Islands Bill passes first stage in Scottish Parliament

Minister for Transport and the Islands Humza Yousaf introduced the Islands Bill to Parliament last year.

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Progress on the new Islands Bill took a step in the right direction last week after the first stage debate discussing a national islands plan took place at Holyrood.

The Islands Bill seeks to ensure that all public body and government policy decisions must ‘have due regard’ to island communities when making decisions and makes it a statutory duty for the Scottish Government to produce a National Islands Plan on a regular basis.

The Bill which is aimed at tackling the issues that island communities face – such as transportation, access to medical facilities, cost of living and delivery charges among others – was proposed to alleviate the burden and disharmonious treatment of islanders.

Speaking at the debate in Holyrood, Mr Jamie Greene MSP – whose West Region includes Arran and Cumbrae – spoke of the importance in recognising the individuality of each island and stressed that a one size fits all approach will not be sufficient when government ministers bring forward their national islands plan.

He pledged to continue to work constructively with the Scottish Government in helping to develop the bill over the coming months and has also set up a video conference link between the Scottish Parliament and community leaders on Arran as part of the official evidence gathering session of the parliament’s scrutiny of the new Bill.

Jamie Greene MSP said: ‘Our islands face a unique set of challenges, whether it’s the cost of living or transport to and from the island, that we must work to mitigate. I often receive requests for help from Arran residents who cannot get a hospital appointment because of issues of ferries and timing for instance, so there is certainly progress that we can make on the current situation. Equally the issue of access to school transport has a hot topic for those on Cumbrae. Island residents accept that being on an island comes with its own issues but also they are income and council tax payers too and deserve an honest assessment of government decisions which may negatively affect their communities.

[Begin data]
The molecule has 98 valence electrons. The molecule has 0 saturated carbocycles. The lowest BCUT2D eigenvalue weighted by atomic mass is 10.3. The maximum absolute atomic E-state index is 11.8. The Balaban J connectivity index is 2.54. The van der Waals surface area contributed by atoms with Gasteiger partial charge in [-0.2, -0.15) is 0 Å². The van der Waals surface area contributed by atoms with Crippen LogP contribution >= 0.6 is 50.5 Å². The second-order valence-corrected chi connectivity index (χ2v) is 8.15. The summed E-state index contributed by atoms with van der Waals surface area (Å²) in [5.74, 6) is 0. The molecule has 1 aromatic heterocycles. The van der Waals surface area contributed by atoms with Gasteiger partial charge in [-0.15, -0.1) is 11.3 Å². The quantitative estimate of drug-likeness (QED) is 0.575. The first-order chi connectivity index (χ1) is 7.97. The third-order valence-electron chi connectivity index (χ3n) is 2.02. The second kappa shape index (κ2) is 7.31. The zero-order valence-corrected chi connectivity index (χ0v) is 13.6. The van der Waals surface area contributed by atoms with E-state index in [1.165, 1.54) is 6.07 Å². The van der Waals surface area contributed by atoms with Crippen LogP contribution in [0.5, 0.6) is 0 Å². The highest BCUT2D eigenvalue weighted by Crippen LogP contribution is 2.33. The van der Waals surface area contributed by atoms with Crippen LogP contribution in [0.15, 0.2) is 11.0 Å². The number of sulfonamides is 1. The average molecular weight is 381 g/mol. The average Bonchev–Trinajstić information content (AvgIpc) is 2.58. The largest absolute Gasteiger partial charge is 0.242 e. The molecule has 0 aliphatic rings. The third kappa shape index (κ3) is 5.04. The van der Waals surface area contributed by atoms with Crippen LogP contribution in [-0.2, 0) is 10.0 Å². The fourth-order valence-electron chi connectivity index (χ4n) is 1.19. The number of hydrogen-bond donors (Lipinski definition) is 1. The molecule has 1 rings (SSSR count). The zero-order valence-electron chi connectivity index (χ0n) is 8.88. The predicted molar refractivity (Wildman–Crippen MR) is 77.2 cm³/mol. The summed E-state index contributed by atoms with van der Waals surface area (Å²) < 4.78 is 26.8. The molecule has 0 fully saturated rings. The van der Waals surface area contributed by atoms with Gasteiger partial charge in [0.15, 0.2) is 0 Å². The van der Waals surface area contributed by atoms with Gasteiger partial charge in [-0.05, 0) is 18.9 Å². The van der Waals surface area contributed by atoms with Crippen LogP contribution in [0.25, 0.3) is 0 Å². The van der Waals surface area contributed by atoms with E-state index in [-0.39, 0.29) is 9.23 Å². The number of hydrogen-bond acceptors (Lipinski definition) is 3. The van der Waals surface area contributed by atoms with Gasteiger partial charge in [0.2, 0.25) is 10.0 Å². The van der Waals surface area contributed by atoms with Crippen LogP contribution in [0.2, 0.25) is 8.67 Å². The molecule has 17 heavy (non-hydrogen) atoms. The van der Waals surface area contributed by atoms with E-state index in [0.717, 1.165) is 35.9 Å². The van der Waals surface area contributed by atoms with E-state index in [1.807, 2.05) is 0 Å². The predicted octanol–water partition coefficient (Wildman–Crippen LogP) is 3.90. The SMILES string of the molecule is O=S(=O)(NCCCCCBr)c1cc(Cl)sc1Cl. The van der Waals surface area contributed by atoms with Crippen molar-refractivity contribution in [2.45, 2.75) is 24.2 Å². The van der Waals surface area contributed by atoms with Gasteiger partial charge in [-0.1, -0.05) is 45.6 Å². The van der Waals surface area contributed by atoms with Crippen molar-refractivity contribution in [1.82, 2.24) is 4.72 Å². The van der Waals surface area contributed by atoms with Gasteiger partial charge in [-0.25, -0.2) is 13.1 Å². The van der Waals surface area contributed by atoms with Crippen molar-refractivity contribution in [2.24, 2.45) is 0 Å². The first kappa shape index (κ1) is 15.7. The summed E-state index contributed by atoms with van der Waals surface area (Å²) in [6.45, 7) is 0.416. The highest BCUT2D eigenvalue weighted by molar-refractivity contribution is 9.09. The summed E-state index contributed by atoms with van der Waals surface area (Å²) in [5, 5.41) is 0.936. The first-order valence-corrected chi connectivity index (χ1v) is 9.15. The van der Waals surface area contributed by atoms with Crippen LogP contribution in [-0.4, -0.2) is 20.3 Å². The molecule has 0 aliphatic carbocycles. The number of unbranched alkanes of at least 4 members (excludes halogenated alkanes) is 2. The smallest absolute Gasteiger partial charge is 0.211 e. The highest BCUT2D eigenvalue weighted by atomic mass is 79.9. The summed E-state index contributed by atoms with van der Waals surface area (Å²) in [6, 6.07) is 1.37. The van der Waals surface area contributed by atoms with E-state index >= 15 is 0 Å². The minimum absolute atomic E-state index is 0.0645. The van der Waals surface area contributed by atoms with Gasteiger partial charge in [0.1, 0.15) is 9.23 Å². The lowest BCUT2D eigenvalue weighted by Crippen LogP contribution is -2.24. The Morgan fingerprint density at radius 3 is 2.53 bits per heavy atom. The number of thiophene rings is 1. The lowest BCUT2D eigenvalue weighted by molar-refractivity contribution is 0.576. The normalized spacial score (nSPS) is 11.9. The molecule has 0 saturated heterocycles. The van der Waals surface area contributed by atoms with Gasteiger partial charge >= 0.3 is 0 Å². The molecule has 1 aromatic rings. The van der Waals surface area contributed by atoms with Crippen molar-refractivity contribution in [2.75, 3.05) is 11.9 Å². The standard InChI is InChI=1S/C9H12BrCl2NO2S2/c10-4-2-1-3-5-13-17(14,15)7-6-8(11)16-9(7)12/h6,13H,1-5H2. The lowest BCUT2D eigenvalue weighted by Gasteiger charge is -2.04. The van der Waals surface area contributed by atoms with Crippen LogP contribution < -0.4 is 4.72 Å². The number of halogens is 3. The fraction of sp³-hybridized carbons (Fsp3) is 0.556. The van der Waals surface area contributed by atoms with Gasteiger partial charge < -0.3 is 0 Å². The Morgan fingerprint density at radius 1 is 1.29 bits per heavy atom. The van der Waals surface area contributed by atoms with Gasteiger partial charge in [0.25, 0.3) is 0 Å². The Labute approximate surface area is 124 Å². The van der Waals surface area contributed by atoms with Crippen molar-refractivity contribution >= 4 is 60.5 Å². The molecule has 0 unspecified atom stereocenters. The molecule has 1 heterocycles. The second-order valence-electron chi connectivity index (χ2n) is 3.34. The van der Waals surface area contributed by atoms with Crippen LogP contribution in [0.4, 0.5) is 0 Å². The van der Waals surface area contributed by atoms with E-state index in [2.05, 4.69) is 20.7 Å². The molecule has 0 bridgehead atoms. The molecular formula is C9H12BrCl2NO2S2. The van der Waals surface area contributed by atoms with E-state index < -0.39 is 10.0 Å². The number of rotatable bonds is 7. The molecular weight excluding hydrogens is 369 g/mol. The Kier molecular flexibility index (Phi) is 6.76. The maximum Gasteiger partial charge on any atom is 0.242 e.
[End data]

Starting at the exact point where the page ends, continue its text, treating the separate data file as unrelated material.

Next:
‘Our 92 islands might only make up two per cent of the population but they are ingrained into our identity. There is still work to do but I believe that if we get this right, islands such as Arran and Cumbrae could benefit enormously, so I look forward to working with the Scottish Government into developing this into a bill fit for modern Scotland. It is one of the finest examples of not letting party politics get in the way of good legislation – this Bill still has some way to go but I will ensure that it is strengthened and is fit for purpose.’

The Bill was introduced by the Cabinet Secretary for Rural Economy and Connectivity, Fergus Ewing MSP, during June 2017.  Stage one – which took place on  Thursday February 8, is the first step in getting a law passed. Stage two includes amending the bill while stage three involves the final considerations before the bill is passed and is put into effect. Once the bill receives Royal Assent it becomes an Act of the Scottish Parliament.